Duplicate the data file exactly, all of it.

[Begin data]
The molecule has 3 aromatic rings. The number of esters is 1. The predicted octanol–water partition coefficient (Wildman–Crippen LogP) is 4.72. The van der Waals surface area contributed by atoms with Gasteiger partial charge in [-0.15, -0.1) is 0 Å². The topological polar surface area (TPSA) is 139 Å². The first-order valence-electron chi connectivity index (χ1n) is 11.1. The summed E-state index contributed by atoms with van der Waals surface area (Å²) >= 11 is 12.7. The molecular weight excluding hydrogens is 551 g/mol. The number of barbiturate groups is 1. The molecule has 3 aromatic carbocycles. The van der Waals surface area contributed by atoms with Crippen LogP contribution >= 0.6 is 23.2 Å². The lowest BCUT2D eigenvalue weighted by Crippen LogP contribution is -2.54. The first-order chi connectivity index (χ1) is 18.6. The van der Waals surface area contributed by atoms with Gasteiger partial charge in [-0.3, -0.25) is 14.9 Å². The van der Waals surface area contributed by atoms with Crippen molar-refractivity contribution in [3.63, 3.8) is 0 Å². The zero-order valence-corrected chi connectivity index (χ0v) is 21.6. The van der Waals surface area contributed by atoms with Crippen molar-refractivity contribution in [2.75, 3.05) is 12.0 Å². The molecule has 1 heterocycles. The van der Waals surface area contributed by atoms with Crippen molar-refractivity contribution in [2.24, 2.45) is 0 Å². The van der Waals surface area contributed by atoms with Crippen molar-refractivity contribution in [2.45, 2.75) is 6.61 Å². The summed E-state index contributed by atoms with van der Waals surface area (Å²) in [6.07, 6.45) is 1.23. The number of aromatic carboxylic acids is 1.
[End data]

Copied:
The molecule has 3 aromatic rings. The number of esters is 1. The predicted octanol–water partition coefficient (Wildman–Crippen LogP) is 4.72. The van der Waals surface area contributed by atoms with Gasteiger partial charge in [-0.15, -0.1) is 0 Å². The topological polar surface area (TPSA) is 139 Å². The first-order valence-electron chi connectivity index (χ1n) is 11.1. The summed E-state index contributed by atoms with van der Waals surface area (Å²) >= 11 is 12.7. The molecular weight excluding hydrogens is 551 g/mol. The number of barbiturate groups is 1. The molecule has 3 aromatic carbocycles. The van der Waals surface area contributed by atoms with Crippen LogP contribution >= 0.6 is 23.2 Å². The lowest BCUT2D eigenvalue weighted by Crippen LogP contribution is -2.54. The first-order chi connectivity index (χ1) is 18.6. The van der Waals surface area contributed by atoms with Gasteiger partial charge in [-0.3, -0.25) is 14.9 Å². The van der Waals surface area contributed by atoms with Crippen molar-refractivity contribution in [3.63, 3.8) is 0 Å². The zero-order valence-corrected chi connectivity index (χ0v) is 21.6. The van der Waals surface area contributed by atoms with Crippen molar-refractivity contribution in [2.75, 3.05) is 12.0 Å². The molecule has 1 heterocycles. The van der Waals surface area contributed by atoms with Crippen molar-refractivity contribution in [2.24, 2.45) is 0 Å². The van der Waals surface area contributed by atoms with Crippen molar-refractivity contribution in [2.45, 2.75) is 6.61 Å². The summed E-state index contributed by atoms with van der Waals surface area (Å²) in [6.07, 6.45) is 1.23. The number of aromatic carboxylic acids is 1.